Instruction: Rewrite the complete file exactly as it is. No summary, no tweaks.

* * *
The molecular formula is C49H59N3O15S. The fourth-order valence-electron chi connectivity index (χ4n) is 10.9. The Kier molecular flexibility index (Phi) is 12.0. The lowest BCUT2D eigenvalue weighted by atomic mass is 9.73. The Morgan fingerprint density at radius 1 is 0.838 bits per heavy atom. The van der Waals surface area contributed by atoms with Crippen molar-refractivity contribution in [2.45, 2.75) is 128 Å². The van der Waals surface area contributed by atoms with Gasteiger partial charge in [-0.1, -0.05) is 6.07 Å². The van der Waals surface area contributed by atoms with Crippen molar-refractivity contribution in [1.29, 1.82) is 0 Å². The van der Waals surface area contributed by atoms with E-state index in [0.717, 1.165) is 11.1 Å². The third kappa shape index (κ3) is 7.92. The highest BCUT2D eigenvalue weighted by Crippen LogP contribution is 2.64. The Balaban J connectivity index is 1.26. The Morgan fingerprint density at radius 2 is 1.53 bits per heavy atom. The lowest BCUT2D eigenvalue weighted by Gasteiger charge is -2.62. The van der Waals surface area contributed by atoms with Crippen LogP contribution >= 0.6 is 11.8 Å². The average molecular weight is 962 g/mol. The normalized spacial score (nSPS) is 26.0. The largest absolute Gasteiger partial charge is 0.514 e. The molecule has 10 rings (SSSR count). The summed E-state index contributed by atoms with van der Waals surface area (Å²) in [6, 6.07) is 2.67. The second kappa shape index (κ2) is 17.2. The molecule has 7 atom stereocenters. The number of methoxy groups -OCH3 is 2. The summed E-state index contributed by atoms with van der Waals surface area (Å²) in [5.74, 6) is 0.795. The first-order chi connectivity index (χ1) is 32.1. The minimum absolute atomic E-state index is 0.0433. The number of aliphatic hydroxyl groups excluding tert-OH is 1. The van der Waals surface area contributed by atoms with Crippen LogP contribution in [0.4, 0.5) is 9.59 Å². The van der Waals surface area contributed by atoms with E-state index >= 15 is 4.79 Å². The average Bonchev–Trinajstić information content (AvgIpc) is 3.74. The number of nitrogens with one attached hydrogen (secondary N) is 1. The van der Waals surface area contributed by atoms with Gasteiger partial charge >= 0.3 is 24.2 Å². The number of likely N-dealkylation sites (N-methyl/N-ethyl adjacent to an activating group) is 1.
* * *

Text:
The molecular formula is C49H59N3O15S. The fourth-order valence-electron chi connectivity index (χ4n) is 10.9. The Kier molecular flexibility index (Phi) is 12.0. The lowest BCUT2D eigenvalue weighted by atomic mass is 9.73. The Morgan fingerprint density at radius 1 is 0.838 bits per heavy atom. The van der Waals surface area contributed by atoms with Crippen molar-refractivity contribution in [2.45, 2.75) is 128 Å². The van der Waals surface area contributed by atoms with Gasteiger partial charge in [-0.1, -0.05) is 6.07 Å². The van der Waals surface area contributed by atoms with Crippen molar-refractivity contribution in [1.29, 1.82) is 0 Å². The van der Waals surface area contributed by atoms with E-state index in [0.717, 1.165) is 11.1 Å². The third kappa shape index (κ3) is 7.92. The highest BCUT2D eigenvalue weighted by Crippen LogP contribution is 2.64. The Balaban J connectivity index is 1.26. The Morgan fingerprint density at radius 2 is 1.53 bits per heavy atom. The lowest BCUT2D eigenvalue weighted by Gasteiger charge is -2.62. The van der Waals surface area contributed by atoms with Crippen LogP contribution >= 0.6 is 11.8 Å². The average molecular weight is 962 g/mol. The normalized spacial score (nSPS) is 26.0. The largest absolute Gasteiger partial charge is 0.514 e. The molecule has 10 rings (SSSR count). The summed E-state index contributed by atoms with van der Waals surface area (Å²) in [6, 6.07) is 2.67. The second kappa shape index (κ2) is 17.2. The molecule has 7 atom stereocenters. The number of methoxy groups -OCH3 is 2. The summed E-state index contributed by atoms with van der Waals surface area (Å²) in [5.74, 6) is 0.795. The first-order chi connectivity index (χ1) is 32.1. The minimum absolute atomic E-state index is 0.0433. The number of aliphatic hydroxyl groups excluding tert-OH is 1. The van der Waals surface area contributed by atoms with Crippen LogP contribution in [0.4, 0.5) is 9.59 Å². The van der Waals surface area contributed by atoms with E-state index >= 15 is 4.79 Å². The average Bonchev–Trinajstić information content (AvgIpc) is 3.74. The number of nitrogens with one attached hydrogen (secondary N) is 1. The van der Waals surface area contributed by atoms with Gasteiger partial charge >= 0.3 is 24.2 Å². The number of likely N-dealkylation sites (N-methyl/N-ethyl adjacent to an activating group) is 1.